Les Anderson, a WSU print journalism professor and a former newspaper editor, says newspapers play a vital role in informing the electorate.
Photo: Joe Kleinsasser
PODCAST: Newspapers still matter in election campaigns
Oct 8, 2010 10:15 AM | Print

This WSU Newsline Podcast is available at


. See the transcript below:

You're listening to the podcast edition of the Wichita State University audio newsline. Learn more about WSU — the home of Thinkers, Doers, Movers and Shockers — on the Web at wichita.edu.

It seems that every month layoffs in newsrooms of some large paper are reportedly taking place in the United States. But newspapers still play an important role of informing the public during election campaigns, according to Les Anderson, a print journalism professor at Wichita State University and a former newspaper editor.

Anderson: "Newspapers, I believe, play an important function in elections because I consider newspapers credible. I think that people will tell you that newspaper readers are voters, and I think that's important, not only for the candidates, it's important also for readers."

Walter Cronkite, the former CBS News anchor, stated a couple of decades ago that his news show only skimmed the headlines, and for the public to get a more complete view of the world they needed to read their morning newspaper. Anderson says newspapers still play a vital role in informing the electorate.

Anderson: "Newspapers play a vital role, I think, in informing the electorate, people who are not only registered voters who've made up their minds, but undecided voters. And there's a variety of ways they reach these people. It's through stories. It's through Q and A's. It's through candidate forum type discussions, and also letters to the editor and advertising."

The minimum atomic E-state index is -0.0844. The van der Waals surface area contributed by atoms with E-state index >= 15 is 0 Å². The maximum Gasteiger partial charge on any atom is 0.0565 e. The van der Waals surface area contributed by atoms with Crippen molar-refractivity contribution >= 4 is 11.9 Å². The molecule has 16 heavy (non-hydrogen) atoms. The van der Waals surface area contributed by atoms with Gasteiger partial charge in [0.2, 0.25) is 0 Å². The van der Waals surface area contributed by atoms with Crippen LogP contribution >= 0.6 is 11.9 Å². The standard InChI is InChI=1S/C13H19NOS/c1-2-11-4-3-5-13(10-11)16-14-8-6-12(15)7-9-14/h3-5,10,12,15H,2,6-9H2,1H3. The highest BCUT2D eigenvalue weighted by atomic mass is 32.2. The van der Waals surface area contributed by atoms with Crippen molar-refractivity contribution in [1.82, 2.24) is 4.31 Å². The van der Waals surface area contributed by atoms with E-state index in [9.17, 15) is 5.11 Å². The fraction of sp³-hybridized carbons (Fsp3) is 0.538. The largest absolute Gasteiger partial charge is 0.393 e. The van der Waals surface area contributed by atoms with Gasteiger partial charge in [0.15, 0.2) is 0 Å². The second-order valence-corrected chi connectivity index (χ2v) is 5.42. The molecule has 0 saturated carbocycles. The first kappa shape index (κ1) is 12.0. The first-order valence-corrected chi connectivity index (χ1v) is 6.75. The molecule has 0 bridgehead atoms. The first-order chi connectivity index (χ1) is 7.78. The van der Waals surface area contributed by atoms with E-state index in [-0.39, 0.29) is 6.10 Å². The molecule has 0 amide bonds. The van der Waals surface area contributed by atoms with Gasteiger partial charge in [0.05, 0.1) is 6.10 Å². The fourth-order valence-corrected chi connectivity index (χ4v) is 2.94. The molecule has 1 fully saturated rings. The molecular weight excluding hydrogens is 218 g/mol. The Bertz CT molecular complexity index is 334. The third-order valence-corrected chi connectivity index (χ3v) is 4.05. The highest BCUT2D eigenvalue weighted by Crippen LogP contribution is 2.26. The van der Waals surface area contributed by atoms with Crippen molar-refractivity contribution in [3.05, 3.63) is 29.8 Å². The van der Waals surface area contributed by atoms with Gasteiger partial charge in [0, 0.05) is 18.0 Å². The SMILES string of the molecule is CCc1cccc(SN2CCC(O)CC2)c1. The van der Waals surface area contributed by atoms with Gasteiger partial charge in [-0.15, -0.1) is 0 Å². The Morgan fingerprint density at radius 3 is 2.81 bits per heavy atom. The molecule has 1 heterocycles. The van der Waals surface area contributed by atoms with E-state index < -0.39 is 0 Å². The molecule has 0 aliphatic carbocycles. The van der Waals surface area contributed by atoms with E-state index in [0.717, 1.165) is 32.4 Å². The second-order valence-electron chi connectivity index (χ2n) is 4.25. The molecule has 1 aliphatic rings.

According to Anderson, it's difficult at times determining what is really news during election campaigns.

Anderson: "I think one of the biggest problems or biggest challenges newspapers face is determining what is really news, what's worthy of news coverage. And not everything that a candidate thinks is news is really newsworthy in a lot of cases."
Although what's fair or not fair in newspaper coverage of political candidates is in the eye of the beholder, newspapers do the best they can to remain unbiased, says Anderson.

Anderson: "Newspapers are inundated during political campaigns by letters to the editor. And a lot of newspapers have gotten to the point where they either select a representative sample of letters about a certain candidate or by a certain candidate's campaign folks. And, you know, the idea is to be fair and balanced, even on the editorial pages."

The bottom line is that for all the criticism, newspapers are still seen as credible.

Anderson: "I think it comes down to the fact that newspapers are reliable. Newspapers are credible, and I think newspapers are where people go to find that information that they decide in particular undecided voters in elections."

And newspaper coverage of political campaigns benefits the public in several ways, according to Anderson.

Anderson: "Not every candidate would agree probably, but newspaper coverage is important in political races. I think it makes elections more vibrant. It makes politics more vibrant and lively, and I think you end up with not only better input, but better candidates, more candidates and more accountability to the public."

Whether it has positive or negative effects, exposure to the news media does influence public awareness of elections. And although newspapers are losing readership to the Web, they still play an integral part of a citizen's daily life.

Thanks for listening. Until next time, this is Joe Kleinsasser for Wichita State University.

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